I have had “write blog for 2020” on my list of things to do for about three weeks now. And here I sit in front of my Christmas tree this last night of the year, just now opening my computer to put words to the page.
What has kept me from getting started? For those of you who know me, you know I’m a “get it done” kind of gal. Procrastination has never been a problem for me. And yet, I think the exhaustion of the last year has kept me from wanting to do much of anything these last two weeks, which I suppose is exactly what I needed.
2020 started with so much hope. We had incredible shows in January that really raised the bar for what we have been able to accomplish at the studio. We had a sold out February break camp. But I was feeling burned out and mentally exhausted and decided to take a couple of days off and go to a yoga retreat March 3-5. I came back to the beginning of the shutdown, which officially began the following week.
Like so many small business owners, I felt paralyzed with anxiety about what would happen to the studio and what would happen to my family. Would we be able to keep Artistree open? Would we be able to pay our mortgage? What if we had to sell our house and move? I could barely breathe sometimes thinking about all the “what ifs.”
What I did know was that we had to move our classes immediately online and get creative. And while I might have wanted to lay in bed with the covers over my head, I wasn’t afforded that luxury. I had to get up every morning to homeschool my own children and then do my best to put my “creativity” hat on and start teaching in the afternoons. I kept staging and choreographing, because in the beginning I thought surely we would have shows in May. Surely this would be over by then…..
But then it wasn’t. Days turned into weeks turned into months and we had to come up with an online solution to our shows. I was so afraid of how disappointed my students would be when we told them we’d be making movies or when, working with my student Chase These and a model used at Northwestern University, we’d be doing our high school production of “Heathers” on Zoom. But they weren’t upset—they were excited. They were getting to perform, albeit in a different way, but still performing. And, together, our students and our incredible staff–we saved the semester.
When summer came and we weren’t sure of when we could physically re-open the studio, we thought outside the box once again. I saw that local yoga and fitness studios were doing classes in Harbor Island Park and I thought, “why can’t we do that?” And thanks to Jason and the incredible team at the Village of Mamaroneck Recreation Department, Camp Artistree in the park was born. That first day, with masks and face shields, with temperature checks and hand sanitizer, might have been one of the most meaningful of my entire career. Just being together with our students again, in person, was one of the greatest joys I have ever experienced. It made me hope that I never took for granted a rehearsal, a coaching session, a staff meeting. Because I knew how easily it could all be taken away.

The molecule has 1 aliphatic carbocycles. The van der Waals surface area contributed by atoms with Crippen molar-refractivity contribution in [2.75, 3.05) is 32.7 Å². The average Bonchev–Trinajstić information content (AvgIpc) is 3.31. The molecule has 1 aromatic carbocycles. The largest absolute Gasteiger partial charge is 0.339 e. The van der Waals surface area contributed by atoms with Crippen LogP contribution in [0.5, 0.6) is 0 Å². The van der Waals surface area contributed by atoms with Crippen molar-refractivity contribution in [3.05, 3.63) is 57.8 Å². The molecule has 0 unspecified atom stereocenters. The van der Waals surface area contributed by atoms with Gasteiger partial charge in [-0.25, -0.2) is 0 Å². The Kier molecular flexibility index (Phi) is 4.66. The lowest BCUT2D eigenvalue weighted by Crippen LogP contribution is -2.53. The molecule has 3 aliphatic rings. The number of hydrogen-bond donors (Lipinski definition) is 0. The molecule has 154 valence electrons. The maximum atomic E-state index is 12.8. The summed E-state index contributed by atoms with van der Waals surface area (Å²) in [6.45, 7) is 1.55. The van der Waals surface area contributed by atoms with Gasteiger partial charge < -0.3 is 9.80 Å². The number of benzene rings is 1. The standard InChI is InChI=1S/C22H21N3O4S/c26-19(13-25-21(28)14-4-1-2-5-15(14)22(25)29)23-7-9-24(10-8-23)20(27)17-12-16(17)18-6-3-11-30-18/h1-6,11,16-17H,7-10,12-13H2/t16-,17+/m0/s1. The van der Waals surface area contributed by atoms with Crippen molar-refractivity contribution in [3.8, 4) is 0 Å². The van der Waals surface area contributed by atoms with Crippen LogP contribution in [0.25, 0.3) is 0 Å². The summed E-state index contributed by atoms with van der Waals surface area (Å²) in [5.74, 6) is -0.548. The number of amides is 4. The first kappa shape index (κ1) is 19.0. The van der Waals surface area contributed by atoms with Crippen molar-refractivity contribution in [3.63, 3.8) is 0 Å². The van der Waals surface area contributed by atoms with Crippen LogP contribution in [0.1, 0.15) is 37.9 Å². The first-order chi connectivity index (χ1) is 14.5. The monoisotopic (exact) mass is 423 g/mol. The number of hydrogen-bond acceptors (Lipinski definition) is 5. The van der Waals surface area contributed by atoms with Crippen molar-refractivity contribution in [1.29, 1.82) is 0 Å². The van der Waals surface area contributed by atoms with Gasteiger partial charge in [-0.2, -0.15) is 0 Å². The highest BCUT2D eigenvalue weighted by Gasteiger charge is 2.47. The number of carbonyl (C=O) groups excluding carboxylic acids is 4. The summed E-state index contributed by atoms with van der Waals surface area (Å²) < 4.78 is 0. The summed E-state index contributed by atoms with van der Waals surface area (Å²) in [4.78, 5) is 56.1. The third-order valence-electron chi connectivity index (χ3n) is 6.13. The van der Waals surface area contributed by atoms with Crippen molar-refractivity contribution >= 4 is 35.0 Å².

One of our long-time parents reached out to me in July and suggested that I think about pushing the shows forward to before Thanksgiving, in anticipation of a second wave. It seemed completely unfathomable. How in the world could we get 7 shows mounted, rehearsed and produced in 9 weeks? But then Peter and I took a breath and again, GOT CREATIVE. We made lists, looked at dates, consulted our staff, booked what spaces we could and decided we’d do our best to make it happen. And you know what–it did happen and again, were some of our most incredible memories.
Why do I rehash all of this and relive the pain and anxiety that 2020 brought? Because now on New Year’s Eve, I can look back and see all the good that came of it. I can see what we learned as a studio and what I learned personally. I see how incredibly resilient our children are. I see how the power of great storytelling can transcend all mediums. I see how we all SLOWED DOWN, which I know I needed. And while I often say that I’m the “least creative creative person” you’ll ever meet, I think I’ll give myself some credit for being just that—CREATIVE when I had to be. I think we have all been. We are stronger than we give ourselves credit for and for many of us, COVID reminded us of what really matters–our health, our families and the love around us.
Now, don’t get me wrong–I can’t WAIT until I don’t have to teach in a mask. And I want 2021 to bring us back to many things we considered normal before. But perhaps, we can learn to stop, to breathe, to be present in the journey a bit more. I know that is my resolution–to wake up every day eternally grateful for the opportunity to be part of this incredible craft called theater.
I wish everyone a healthy and happy new year, filled with love, grace and a little creativity.